Preparation for surgery includes the selection of the approach which is in most times neuronavigation. Corticosteroids should be given to prevent or reduce brain swelling. The patient’s head is placed in a rigid fixation system to prevent unwanted movement during the operation. Neuronavigation-guided skin incision and bone trepanation is performed. In superficial metastases, the dura should be inspected for possible infiltration. Infiltrated dura needs to be replaced. The intracranial part of the operation is carried out using the operative microscope. After dural opening, the metastasis is accessed and dissected from the surrounding brain tissue. In larger lesions, it may be necessary to partly remove the lesion before dissecting it. Frozen sections may be performed for intraoperative histology. Completely removing the metastasis without damaging the adjacent brain tissue should always be the goal. After removal of the lesion, meticulous hemostasis is performed by cauterization followed by the application of cellulose strips. After irrigation with saline, the dura is closed and the bone flap is placed and fixed. Tissue specimens are sent to histopathology for definitive diagnosis.
3.3.6. Complications of Surgery
Brain metastases tend to cause brain swelling which can be treated by steroids and osmotic diuresis. Steroids should be continued over a few days after surgery and should then be reduced over some days before they are tapered. Prophylactic antibiotics can reduce infection. Careful microsurgical dissection prevents injury to the brain tissue and to small veins thus preventing unfavorable neurological outcome. Specific complications of surgery include intracranial bleeding (intraparenchymal, epidural, subdural), subtotal resection (if it is not primarily wanted), injury to eloquent brain areas and cerebrospinal fluid fistula. In patients who have had seizures prior to surgery, anticonvulsants should be given. Postoperatively, special care should be taken to prevent deep vein thrombosis.
3.3.7. Complications of Brain Metastases: The Course of the Disease
As many as 50% of patients will suffer from brain metastasis recurrence—either at the site of the treated metastasis or anywhere else within the brain. Reoperation is possible. However, most patients fail to qualify for repeated surgery due to poor performance.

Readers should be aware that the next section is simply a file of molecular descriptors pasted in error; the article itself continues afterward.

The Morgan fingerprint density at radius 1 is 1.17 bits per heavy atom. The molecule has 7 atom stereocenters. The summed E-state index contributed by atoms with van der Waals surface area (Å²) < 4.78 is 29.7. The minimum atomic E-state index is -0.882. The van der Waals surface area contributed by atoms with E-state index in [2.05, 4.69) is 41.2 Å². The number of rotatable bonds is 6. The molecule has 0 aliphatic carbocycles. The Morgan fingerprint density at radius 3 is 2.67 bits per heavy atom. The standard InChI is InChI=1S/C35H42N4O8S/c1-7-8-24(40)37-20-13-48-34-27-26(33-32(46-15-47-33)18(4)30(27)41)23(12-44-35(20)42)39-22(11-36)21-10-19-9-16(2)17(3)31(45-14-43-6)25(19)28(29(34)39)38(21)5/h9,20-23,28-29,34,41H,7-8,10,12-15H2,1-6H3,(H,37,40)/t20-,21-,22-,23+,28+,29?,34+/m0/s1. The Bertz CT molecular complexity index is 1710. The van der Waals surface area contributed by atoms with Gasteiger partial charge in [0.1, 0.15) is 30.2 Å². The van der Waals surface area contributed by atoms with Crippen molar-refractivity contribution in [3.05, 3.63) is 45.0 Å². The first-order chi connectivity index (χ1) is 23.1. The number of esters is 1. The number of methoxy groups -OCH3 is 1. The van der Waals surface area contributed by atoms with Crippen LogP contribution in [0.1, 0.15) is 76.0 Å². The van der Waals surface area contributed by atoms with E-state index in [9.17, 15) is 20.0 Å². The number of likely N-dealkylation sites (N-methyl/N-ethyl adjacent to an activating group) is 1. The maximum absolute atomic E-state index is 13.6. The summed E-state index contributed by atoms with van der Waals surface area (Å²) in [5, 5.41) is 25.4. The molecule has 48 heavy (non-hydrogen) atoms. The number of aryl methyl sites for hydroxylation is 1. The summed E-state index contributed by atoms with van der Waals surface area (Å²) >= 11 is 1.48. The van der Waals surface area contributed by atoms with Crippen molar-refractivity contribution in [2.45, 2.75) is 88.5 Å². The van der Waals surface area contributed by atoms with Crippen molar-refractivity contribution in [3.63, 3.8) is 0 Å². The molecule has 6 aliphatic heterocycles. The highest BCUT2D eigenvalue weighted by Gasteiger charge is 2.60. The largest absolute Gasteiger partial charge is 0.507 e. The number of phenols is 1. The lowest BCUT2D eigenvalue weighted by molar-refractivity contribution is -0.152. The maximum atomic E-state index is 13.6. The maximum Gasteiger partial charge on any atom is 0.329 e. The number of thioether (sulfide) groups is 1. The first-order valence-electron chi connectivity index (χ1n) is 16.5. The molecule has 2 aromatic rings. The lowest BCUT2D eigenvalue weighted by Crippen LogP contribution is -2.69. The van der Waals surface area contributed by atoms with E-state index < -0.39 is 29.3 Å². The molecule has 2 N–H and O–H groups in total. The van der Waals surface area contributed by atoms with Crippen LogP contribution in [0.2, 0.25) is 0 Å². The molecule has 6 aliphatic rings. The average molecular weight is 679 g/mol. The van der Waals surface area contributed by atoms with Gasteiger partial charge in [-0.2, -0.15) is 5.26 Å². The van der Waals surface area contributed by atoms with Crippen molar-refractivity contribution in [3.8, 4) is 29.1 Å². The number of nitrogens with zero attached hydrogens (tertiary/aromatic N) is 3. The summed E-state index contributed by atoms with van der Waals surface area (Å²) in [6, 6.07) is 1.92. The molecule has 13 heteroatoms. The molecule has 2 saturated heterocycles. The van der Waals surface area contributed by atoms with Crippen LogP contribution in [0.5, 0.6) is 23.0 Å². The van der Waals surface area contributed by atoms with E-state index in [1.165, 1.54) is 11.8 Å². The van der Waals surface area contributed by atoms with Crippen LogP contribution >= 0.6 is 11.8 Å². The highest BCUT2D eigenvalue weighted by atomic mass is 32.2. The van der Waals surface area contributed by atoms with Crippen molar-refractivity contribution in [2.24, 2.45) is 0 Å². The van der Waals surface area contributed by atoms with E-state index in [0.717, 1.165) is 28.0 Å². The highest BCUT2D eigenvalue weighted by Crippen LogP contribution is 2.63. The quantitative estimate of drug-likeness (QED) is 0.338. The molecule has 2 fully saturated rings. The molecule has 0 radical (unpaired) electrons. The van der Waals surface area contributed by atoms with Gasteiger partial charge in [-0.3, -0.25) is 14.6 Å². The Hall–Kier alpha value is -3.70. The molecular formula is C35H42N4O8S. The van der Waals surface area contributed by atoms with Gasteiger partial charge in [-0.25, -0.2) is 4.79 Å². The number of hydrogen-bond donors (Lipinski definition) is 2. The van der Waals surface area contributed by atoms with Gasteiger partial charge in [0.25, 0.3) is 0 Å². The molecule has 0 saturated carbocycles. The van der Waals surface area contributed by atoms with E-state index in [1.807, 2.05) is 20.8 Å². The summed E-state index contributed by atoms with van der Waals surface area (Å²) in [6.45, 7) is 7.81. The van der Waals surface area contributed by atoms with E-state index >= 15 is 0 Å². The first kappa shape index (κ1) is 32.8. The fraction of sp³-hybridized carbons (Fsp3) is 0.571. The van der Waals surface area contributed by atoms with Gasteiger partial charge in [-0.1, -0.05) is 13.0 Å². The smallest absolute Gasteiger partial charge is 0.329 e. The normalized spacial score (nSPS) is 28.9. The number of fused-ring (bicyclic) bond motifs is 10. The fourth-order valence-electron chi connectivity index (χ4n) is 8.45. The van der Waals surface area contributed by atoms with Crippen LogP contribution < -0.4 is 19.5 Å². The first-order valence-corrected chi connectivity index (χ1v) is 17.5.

Patients with breast cancer brain metastases tend to develop leptomeningeal dissemination (leptomeningeal carcinomatosis) more often than patients with brain metastases of other origin. Leptomeningeal spreading is caused by dissemination of tumor cells via the cerebrospinal fluid (CSF). It is best visualized with contrast-enhanced MRI. Treatment might consist in intrathecal chemotherapy given via an implanted reservoir. Herein, methotrexate is commonly used . Radiotherapy might be an alternative or additional palliative option .
3.3.8. Adjuvant Treatment
Radiotherapy is applied on a routine basis after surgical resection. Radiosurgery is an option for small lesions (≤3 cm diameter) either as an alternative to open resection or as additional treatment.
Chemotherapy for brain metastases is mostly targeted at the primary tumor. Delivering systemic chemotherapy to brain metastases is highly limited by the presence of the blood-brain barrier. Recent evidence highlights the importance of the alkylating agent temozolomide in patients with newly diagnosed brain metastases from breast cancer . Temozolomide is applied orally and is well tolerated even by elderly patients. It is widely applied in the treatment of malignant gliomas.
3.3.9. Postoperative Followup
Patients with brain metastases should be followed closely by a neuro-oncology/neurosurgery unit. Following surgery and radiotherapy, we look after patients in our outpatient department every three months. Herein, clinical examination and cranial MRI are performed. If brain metastasis recurrence is noted, recraniotomy is discussed. Further options include radiosurgery and chemotherapy depending on the primary tumor.
Breast cancer metastases to the neurocranium might involve the bone (either the calvaria or the skull base), the dura (either as a solid mass or as subdural fluid collection), or the brain parenchyma. The latter location is the far most common. The diagnostic method of choice is magnetic resonance imaging. The treatment consists in neuronavigation-guided microsurgical removal whenever possible. The decision whether to operate depends mainly on the stage of the disease, the number of brain lesions, and the performance status of the patient. Postoperative treatment consists in radiotherapy and/or chemotherapy depending on the primary tumor. Radiosurgery may be an alternative to surgery or can be added to surgical treatment in selected cases.
- R. J. Weil, D. C. Palmieri, J. L. Bronder, A. M. Stark, and P. S. Steeg, “Breast cancer metastasis to the central nervous system,” American Journal of Pathology, vol. 167, no. 4, pp. 913–920, 2005.
- S. Paget, “The distribution of secondary growths in cancer of the breast,” The Lancet, vol. 133, no. 3421, pp. 571–573, 1889.